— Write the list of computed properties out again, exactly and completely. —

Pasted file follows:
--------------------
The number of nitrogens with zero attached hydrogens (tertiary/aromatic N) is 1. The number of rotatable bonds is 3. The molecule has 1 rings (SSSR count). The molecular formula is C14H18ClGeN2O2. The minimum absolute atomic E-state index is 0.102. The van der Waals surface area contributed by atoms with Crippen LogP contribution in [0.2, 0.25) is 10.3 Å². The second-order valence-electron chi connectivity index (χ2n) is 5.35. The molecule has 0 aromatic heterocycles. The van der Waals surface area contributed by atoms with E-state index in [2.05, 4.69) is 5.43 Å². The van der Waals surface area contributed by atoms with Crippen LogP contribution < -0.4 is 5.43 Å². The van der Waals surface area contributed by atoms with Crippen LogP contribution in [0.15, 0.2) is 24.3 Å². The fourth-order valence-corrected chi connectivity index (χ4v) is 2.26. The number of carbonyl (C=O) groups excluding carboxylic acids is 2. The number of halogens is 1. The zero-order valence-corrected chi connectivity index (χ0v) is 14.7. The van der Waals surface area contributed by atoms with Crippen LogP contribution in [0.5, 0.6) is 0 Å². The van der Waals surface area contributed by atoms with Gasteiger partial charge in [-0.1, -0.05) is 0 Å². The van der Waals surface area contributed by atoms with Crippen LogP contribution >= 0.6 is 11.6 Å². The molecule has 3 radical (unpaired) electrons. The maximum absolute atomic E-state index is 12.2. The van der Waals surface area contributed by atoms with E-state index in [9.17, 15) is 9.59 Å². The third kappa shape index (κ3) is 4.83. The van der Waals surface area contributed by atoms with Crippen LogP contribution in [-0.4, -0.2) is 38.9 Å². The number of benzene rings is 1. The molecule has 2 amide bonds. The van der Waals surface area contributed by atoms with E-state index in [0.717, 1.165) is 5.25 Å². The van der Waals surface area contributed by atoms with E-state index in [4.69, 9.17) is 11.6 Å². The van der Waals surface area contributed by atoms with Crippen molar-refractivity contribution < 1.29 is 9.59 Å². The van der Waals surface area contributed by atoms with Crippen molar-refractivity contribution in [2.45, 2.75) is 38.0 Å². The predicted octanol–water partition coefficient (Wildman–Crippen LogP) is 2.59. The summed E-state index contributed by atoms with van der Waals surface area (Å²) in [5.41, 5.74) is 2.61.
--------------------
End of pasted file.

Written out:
The number of nitrogens with zero attached hydrogens (tertiary/aromatic N) is 1. The number of rotatable bonds is 3. The molecule has 1 rings (SSSR count). The molecular formula is C14H18ClGeN2O2. The minimum absolute atomic E-state index is 0.102. The van der Waals surface area contributed by atoms with Crippen LogP contribution in [0.2, 0.25) is 10.3 Å². The second-order valence-electron chi connectivity index (χ2n) is 5.35. The molecule has 0 aromatic heterocycles. The van der Waals surface area contributed by atoms with E-state index in [2.05, 4.69) is 5.43 Å². The van der Waals surface area contributed by atoms with Crippen LogP contribution < -0.4 is 5.43 Å². The van der Waals surface area contributed by atoms with Crippen LogP contribution in [0.15, 0.2) is 24.3 Å². The fourth-order valence-corrected chi connectivity index (χ4v) is 2.26. The number of carbonyl (C=O) groups excluding carboxylic acids is 2. The number of halogens is 1. The zero-order valence-corrected chi connectivity index (χ0v) is 14.7. The van der Waals surface area contributed by atoms with Crippen LogP contribution in [0.5, 0.6) is 0 Å². The van der Waals surface area contributed by atoms with Gasteiger partial charge in [-0.1, -0.05) is 0 Å². The van der Waals surface area contributed by atoms with Crippen LogP contribution >= 0.6 is 11.6 Å². The molecule has 3 radical (unpaired) electrons. The maximum absolute atomic E-state index is 12.2. The van der Waals surface area contributed by atoms with E-state index in [9.17, 15) is 9.59 Å². The third kappa shape index (κ3) is 4.83. The van der Waals surface area contributed by atoms with Crippen LogP contribution in [-0.4, -0.2) is 38.9 Å². The number of benzene rings is 1. The molecule has 2 amide bonds. The van der Waals surface area contributed by atoms with E-state index in [0.717, 1.165) is 5.25 Å². The van der Waals surface area contributed by atoms with E-state index in [4.69, 9.17) is 11.6 Å². The van der Waals surface area contributed by atoms with Crippen molar-refractivity contribution < 1.29 is 9.59 Å². The van der Waals surface area contributed by atoms with Crippen molar-refractivity contribution in [2.45, 2.75) is 38.0 Å². The predicted octanol–water partition coefficient (Wildman–Crippen LogP) is 2.59. The summed E-state index contributed by atoms with van der Waals surface area (Å²) in [5.41, 5.74) is 2.61.